“It’s like I said, Lilith, I have other things on my mind. I was thinking about how I want this band off so I can go home. There was no cause for this.”
“Yes,” Basha interrupted, “surely the band is unnecessary, Lilith.”
Lilith sneered at her. “A lot you would know about an Oathtaker’s duty,” she spat. “No Select would be safe in your company.”
Basha looked down.
Lilith glanced around the room. She tilted her head and smiled at her guests who’d stopped to watch the exchange as it had grown more heated.
When the diners turned back to their own meals and conversations, she turned back to Dixon. Her fingers touched her necklace, then slowly moved back and forth across her décolletage, as a hypnotist might do when trying to make his subject fall under his spell.
He did not succumb to her attempts at seduction. His eyes remained fixed on hers. “You’re out of line, Lilith, and you know it. Basha deserves your undying respect and gratitude.”
She glared. “Dixon. Be reasonable. Rowena is dead. Surely you can understand that it will be necessary for you to speak to the Council.” She pursed her lips.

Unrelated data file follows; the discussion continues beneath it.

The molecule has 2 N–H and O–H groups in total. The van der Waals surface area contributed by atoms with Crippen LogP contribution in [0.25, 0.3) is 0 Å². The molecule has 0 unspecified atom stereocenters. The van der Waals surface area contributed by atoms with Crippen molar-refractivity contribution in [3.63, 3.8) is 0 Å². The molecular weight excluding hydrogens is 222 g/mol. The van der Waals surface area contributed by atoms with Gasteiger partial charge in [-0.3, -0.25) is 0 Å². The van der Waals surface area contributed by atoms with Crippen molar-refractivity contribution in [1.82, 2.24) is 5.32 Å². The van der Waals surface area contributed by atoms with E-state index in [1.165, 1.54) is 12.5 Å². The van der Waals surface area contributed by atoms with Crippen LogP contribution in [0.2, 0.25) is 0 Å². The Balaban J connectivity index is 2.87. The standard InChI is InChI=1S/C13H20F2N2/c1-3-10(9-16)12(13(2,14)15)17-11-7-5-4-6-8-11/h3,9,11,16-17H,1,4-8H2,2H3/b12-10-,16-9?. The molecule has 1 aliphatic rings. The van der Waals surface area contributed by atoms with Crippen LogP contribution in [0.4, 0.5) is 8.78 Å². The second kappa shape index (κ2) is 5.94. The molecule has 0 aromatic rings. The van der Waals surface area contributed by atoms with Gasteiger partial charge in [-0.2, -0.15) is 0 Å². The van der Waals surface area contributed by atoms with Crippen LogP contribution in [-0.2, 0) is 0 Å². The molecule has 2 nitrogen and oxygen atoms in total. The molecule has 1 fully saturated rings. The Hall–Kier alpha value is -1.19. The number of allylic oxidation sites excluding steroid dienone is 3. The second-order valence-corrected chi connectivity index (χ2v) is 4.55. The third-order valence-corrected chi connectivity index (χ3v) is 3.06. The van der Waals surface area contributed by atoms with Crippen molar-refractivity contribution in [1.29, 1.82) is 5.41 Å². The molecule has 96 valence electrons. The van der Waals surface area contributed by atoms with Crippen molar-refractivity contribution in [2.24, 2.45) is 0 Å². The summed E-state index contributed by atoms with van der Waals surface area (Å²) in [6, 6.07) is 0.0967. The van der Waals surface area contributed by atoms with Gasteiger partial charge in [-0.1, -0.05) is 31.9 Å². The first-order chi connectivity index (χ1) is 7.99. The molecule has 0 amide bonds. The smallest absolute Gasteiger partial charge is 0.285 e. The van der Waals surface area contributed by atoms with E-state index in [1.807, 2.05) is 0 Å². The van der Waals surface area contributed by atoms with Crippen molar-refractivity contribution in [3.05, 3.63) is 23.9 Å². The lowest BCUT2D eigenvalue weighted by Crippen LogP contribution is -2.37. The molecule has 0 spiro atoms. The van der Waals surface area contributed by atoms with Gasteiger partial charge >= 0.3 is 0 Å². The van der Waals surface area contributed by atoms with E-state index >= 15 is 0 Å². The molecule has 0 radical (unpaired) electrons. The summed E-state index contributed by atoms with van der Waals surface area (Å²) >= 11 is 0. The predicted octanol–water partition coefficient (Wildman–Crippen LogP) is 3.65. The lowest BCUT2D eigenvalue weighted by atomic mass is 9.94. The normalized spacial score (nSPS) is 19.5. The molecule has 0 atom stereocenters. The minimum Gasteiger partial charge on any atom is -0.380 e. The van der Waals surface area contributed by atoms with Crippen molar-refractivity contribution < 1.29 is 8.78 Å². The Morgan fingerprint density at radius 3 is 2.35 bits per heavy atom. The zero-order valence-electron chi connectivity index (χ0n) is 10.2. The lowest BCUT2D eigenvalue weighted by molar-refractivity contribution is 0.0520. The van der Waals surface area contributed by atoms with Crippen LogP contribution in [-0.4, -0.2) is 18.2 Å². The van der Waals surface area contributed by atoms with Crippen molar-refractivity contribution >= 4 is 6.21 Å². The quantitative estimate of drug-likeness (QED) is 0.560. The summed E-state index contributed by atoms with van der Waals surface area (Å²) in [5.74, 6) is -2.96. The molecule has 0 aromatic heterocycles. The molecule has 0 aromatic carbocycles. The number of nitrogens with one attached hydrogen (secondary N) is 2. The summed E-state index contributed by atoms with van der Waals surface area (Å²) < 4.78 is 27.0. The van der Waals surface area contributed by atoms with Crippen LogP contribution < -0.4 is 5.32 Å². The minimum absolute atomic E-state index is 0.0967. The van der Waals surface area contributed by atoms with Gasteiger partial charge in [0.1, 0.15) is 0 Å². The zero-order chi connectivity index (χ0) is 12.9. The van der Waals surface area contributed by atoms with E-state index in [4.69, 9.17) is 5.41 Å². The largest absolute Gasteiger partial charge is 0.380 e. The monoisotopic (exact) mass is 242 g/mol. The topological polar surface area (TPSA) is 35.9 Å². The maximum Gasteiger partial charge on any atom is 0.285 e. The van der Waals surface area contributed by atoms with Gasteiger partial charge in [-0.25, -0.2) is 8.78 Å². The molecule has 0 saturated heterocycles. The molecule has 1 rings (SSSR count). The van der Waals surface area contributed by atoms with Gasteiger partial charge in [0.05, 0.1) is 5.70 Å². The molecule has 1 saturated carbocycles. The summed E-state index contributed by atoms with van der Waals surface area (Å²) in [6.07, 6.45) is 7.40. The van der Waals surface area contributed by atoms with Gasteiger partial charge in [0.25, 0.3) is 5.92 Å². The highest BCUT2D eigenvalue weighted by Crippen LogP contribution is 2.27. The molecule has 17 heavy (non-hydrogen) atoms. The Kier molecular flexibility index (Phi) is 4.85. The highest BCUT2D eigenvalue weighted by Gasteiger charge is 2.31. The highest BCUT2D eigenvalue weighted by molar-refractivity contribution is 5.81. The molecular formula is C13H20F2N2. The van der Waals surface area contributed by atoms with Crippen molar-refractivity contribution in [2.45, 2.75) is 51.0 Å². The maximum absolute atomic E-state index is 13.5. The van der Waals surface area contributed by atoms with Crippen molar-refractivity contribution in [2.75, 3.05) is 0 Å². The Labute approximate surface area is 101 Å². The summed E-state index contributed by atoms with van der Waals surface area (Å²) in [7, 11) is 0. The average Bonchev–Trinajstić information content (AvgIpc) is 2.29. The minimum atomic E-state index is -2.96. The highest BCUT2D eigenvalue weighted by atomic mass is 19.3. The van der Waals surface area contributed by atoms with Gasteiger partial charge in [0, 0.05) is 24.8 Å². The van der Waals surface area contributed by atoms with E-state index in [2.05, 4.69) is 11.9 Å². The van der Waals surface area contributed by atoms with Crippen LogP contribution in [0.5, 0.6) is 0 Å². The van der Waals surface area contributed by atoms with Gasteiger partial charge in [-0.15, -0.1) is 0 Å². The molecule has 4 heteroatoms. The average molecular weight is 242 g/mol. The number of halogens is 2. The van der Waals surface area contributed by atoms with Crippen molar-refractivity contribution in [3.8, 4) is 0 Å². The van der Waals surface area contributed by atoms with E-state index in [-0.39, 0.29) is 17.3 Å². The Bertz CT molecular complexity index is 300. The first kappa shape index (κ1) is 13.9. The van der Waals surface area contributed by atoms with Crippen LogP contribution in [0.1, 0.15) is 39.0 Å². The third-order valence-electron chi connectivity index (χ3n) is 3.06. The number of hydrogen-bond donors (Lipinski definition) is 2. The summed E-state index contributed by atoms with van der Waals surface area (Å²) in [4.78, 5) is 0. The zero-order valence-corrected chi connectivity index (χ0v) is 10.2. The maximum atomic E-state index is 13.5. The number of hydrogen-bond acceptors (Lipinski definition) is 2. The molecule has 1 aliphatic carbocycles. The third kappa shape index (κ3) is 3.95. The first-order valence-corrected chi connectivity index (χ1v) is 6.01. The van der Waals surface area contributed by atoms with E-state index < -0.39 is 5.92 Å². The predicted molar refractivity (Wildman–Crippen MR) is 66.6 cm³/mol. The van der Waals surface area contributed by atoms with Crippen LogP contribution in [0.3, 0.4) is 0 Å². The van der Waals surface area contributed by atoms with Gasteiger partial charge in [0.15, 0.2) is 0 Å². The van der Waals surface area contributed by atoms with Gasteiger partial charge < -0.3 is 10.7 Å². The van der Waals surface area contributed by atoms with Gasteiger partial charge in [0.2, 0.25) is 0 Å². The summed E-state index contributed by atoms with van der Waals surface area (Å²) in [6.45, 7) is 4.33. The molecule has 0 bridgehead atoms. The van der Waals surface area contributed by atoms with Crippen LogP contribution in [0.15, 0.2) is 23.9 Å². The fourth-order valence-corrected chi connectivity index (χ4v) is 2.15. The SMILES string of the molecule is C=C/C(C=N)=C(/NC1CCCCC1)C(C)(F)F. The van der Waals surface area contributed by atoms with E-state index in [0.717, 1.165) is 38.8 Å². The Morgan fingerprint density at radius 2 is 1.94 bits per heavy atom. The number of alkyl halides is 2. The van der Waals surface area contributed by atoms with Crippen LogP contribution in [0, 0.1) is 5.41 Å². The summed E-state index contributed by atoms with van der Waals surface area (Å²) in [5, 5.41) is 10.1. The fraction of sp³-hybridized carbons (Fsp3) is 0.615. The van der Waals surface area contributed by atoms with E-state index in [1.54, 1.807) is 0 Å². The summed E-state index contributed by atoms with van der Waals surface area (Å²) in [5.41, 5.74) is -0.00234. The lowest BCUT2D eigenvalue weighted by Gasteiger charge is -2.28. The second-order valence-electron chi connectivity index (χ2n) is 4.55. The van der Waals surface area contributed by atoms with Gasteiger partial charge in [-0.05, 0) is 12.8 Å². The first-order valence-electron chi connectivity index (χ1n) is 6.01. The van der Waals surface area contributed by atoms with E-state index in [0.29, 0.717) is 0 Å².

“Lilith. Be reasonable,” he mimicked, his expression hard, resolute. “You know I always served Rowena faithfully. I’m not a miracle worker. I told you how she died. Of course I’ll check in with the Council to inform them of the facts, but no reasonable person could find fault here.”
“Oh, really? Well, I certainly have a lot of questions. Like . . . Where were you? And why were you there and not here at the palace where Rowena would have been safe? And . . . did you get assistance for her? And—well, many other things.” Her jaw set.
“The palace isn’t always safe,” Basha said.
Dixon contemplated what both women said. For the first time since leaving Polesk, he felt genuine cause for concern.
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